Yeager has also written about some of his ideas in the Dollar Stretcher. If you missed them, you can find his articles in the author index:
Make sure and visit the author’s website for more Yeagerisms:
Review by Beatriz Fernandez
The Ultimate Cheapskate’s Road Map to True Riches:A Practical (and Fun) Guide to Enjoying Life More by Spending Less
By Jeff Yeager
No, dear DS readers, these are not the confessions of a frugal serial killer! Despite the catchy title, it is an accurate one—this is insider information straight from the horse’s mouth, so to speak: tips for purchasing meat from a former career butcher. Better yet, advice from a tightwad butcher who is willing to impart his knowledge!
Even if you don’t know one side of the cow from another, in fact, especially if you don’t know, this useful guide will help you choose cheaper cuts of meat and still dine like a queen/king! If you always suspected that all those different labels for meat were meant to confuse the consumer, you were right, as it turns out. Using his 31 years of experience as a butcher, Smith blows away those misleading merchandising tricks and reveals the truth behind meat-marketing.
With food prices going up through the roof with no relief in sight, this book will prove especially valuable to the frugal consumer. The author divides the book into sections for beef, chicken, pork, lamb and veal, with saving alternatives suggested for each cut. Even savvy meat shoppers will find some new ideas here.
Smith also includes a much-needed glossary for us newbies, an index, and an appendix with recipes, turkey purchasing tips and advice for leftovers, a lesson on butcher etiquette (how to treat your butcher so he/she will treat you!) and “Tools of the Trade” a section on how to purchase and maintain knives and other equipment.
A good book always leaves you wanting more and in this case it proves true; for those of us starting from scratch, our meat education could use even more details. We await a possible second volume; perhaps the “Further Confessions of a Butcher?”
Make sure and visit the author’s website, www.all-about-meat.com, for even more tips or to ask a question.
Confessions of a Butcher:
Eat Steak on a Hamburger Budget and Save $$$
2006 (Revised ed.)
Ark Essentials Publishing
ISBN 13: 978-0-9669280-1-3
The editors of Woman’s Day (of which Mary Hunt is a contributing editor) have compiled an impressive list of tips in this easy to use, handy volume. Mary Hunt, known to all frugal readers as the author of Debt-Proof Living, Tiptionary, The Complete Cheapskate, and many others, contributes a foreword and material throughout; her likeable style is very much in evidence here.
The tips are organized in three comprehensive sections:
Assessing Your Financial Picture
This section helps you evaluate your current money profile, your money personality (by comparing your financial style with the Desperate Housewives’ characters) and examines excuses we all use to avoid dealing with our money issues. There’s a good chapter on “Money and Marriage” and all the issues thereof, and advice on transitioning into a saving mentality.
Save More, Spend Less
Once your mind is made up to change, this section contains the nuts and bolts on how to effect that change by getting out of debt and beginning to save; it contains a “Five-Step Plan to Take Charge of Your Money” and advice on how to avoid common money blunders, including the “Biggest Financial Mistakes Women Make.” The rest of this section is just jam-packed with tip after tip on saving money in every category you can imagine. Lots of useful and specific suggestions here!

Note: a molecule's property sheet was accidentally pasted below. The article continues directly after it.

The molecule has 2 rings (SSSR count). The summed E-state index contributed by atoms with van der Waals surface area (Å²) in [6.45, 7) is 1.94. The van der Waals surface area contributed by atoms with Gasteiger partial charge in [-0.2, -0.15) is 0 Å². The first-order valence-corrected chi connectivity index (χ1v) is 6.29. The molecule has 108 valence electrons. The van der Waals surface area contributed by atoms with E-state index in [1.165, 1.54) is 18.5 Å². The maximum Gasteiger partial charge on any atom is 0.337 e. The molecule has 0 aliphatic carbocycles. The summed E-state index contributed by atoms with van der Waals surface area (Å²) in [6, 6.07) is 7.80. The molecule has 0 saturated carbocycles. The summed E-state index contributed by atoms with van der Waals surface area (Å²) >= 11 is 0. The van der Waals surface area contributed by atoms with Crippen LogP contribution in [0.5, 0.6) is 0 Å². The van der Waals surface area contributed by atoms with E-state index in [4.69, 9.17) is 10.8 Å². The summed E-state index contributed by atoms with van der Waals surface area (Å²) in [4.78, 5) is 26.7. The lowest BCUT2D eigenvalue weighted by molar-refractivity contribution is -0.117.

After all the saving begins, this section advises you on how to increase your new-found wealth and how to bring in additional income. Investing tips, financial education for children, part-time jobs and yard sales are all covered here.
The book ends with a list of online resources and an extensive bibliography of print sources. Living Fiscally Fit is very obviously geared toward the female reader but any reader can benefit from most of its advice. The book’s simple, straightforward style is very appealing and makes it a valuable addition to your financial library, though the lack of an index does have some impact on its usefulness. Better break out the highlighter for this one, as Mary Hunt suggests in the foreword!
Living Fiscally Fit:
1000 Ways to Get Out of Debt & Build Financial Wealth
with a foreword by Mary Hunt
MSN Money’s “Money Talk” columnist Liz Weston delivers
comprehensible and coherent advice on managing every aspect of your financial
life. Because much of her advice
revolves around e-banking, e-billing, e-everything, this book will appeal most
to younger but sophisticated beginners in personal finance.
Weston starts out with an extensive section on “Setting up
Your Financial Life” which gives advice on how to attack your finances like you
would any other project. She devotes
chapters to spending plans, managing credit cards, retirement planning and
investing, saving for college, buying insurance, buying homes and cars, and
hiring financial advisers.
The chapter on credit cards was especially notable because
of the unorthodox tactics she presents (but doesn’t advocate) and also because
of her explanation about how the current statistics on debt are misleading.
(Hint: it’s both better and worse than you think.)
Another stand-out chapter, “Be a Savvy Shopper,” is unusual to find in a personal finance book! This chapter contains valuable concrete advice
on how to complain effectively when you feel you get bad service, and
strategies for dealing with automated customer service systems.
Weston concludes with two chapters devoted to the mental
aspects of money: how to change your
mind-set and how to set goals for yourself.
Especially effective is the final section on how to get what you want. Weston